Shoppers in Southeast Asia and Hong Kong have emerged as beneficiaries of the raging US-China trade war as American exporters seek alternative ways to sell food and fruits, according to a California trade official.
As a spillover effect of the tit-for-tat spat involving billions of dollars of trade, Jeffrey Williamson, director of the government-backed California State Trade Expansion Program, said on Thursday US exporters would explore markets they did not pay much attention to previously. For example, American cherries sold in Hong Kong this month were about 10-20 per cent cheaper than last summer.
Still, many American exporters, which count mainland China as their biggest market, did not want to give up the trade and were seeking to get around the hefty tariffs through e-retailing, he said.
“China is still the biggest market for many California exporters, how can you ignore it?” Williamson said on the sidelines of the Food Expo, a five-day trade show in Wan Chai.
“Nobody wants to pay more for the same thing they paid for six months ago. Innovation is key for the future, it is a lesson for everyone.”
The United States fired the first shot of the trade war in June when its decision to levy a 25 per cent tariff on US$34 billion (HK$265.2 billion) worth of Chinese goods took effect. In a tit-for-tat move, China imposed the same extent of tariffs on an equivalent mount of American goods.
The US then proposed to impose a 10 per cent tariff on US$200 billion worth of Chinese products, pending a congressional hearing on August 20. On August 23, a 25 per cent tariff on another US$16 billion worth of Chinese goods would come into effect.
US President Donald Trump threatened to raise the total value of goods with tariffs to US$500 billion.
“We do not like it,” Williamson said. “Products are blocked for political reasons.”
China and Hong Kong are California’s biggest trading partner and imported a combined US$28.5 billion in products from the Golden State last year, or about 16.5 per cent of its total exports of US$172 billion.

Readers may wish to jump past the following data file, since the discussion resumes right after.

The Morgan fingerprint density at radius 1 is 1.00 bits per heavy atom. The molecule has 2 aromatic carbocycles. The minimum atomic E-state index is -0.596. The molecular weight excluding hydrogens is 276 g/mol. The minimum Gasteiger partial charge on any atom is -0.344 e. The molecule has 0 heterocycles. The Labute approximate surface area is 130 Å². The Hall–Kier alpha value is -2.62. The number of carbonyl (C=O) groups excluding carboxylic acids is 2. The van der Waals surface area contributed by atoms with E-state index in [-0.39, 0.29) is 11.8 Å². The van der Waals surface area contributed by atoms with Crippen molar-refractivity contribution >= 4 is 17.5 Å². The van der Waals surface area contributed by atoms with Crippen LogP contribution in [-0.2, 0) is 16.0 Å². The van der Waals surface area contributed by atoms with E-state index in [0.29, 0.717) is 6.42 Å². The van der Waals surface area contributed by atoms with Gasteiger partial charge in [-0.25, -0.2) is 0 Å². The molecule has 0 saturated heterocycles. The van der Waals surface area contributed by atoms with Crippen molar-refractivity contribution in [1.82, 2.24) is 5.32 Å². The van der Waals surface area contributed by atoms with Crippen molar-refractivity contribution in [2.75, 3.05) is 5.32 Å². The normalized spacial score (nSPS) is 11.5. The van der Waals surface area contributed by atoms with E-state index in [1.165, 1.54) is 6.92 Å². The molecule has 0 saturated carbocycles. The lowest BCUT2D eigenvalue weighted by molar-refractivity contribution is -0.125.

While anticipating the trade war would continue for some time, Williamson said Californian exporters could turn to such online platforms as Alibaba and JD.com for distributing goods in China.
Alibaba owns the South China Morning Post.
“Tax on online shopping is considerably lower in China, which effectively means the total tax including the tariffs could be the same as that of traditional imports,” he said.
Helen Chan, an exporter from California’s century-old Emilio Guglielmo Winery, said the company fell victim to the trade war as red and white wines were subject to as much as 88 per cent levies. She sold 85 per cent of the wine to China.
“We are testing the Hong Kong market for our Christmas wine for the first time,” she said, in a move to diversify from the mainland market. “But we cannot switch market overnight.”
A distributor of an American brand of jam and peanut butter said the company feared it would not escape unscathed from the trade war, which would sour shoppers’ appetite.
“The trade war will hurt economic growth, which in turn hurts consumers’ spending desire,” the distributor who spoke on condition of anonymity, said.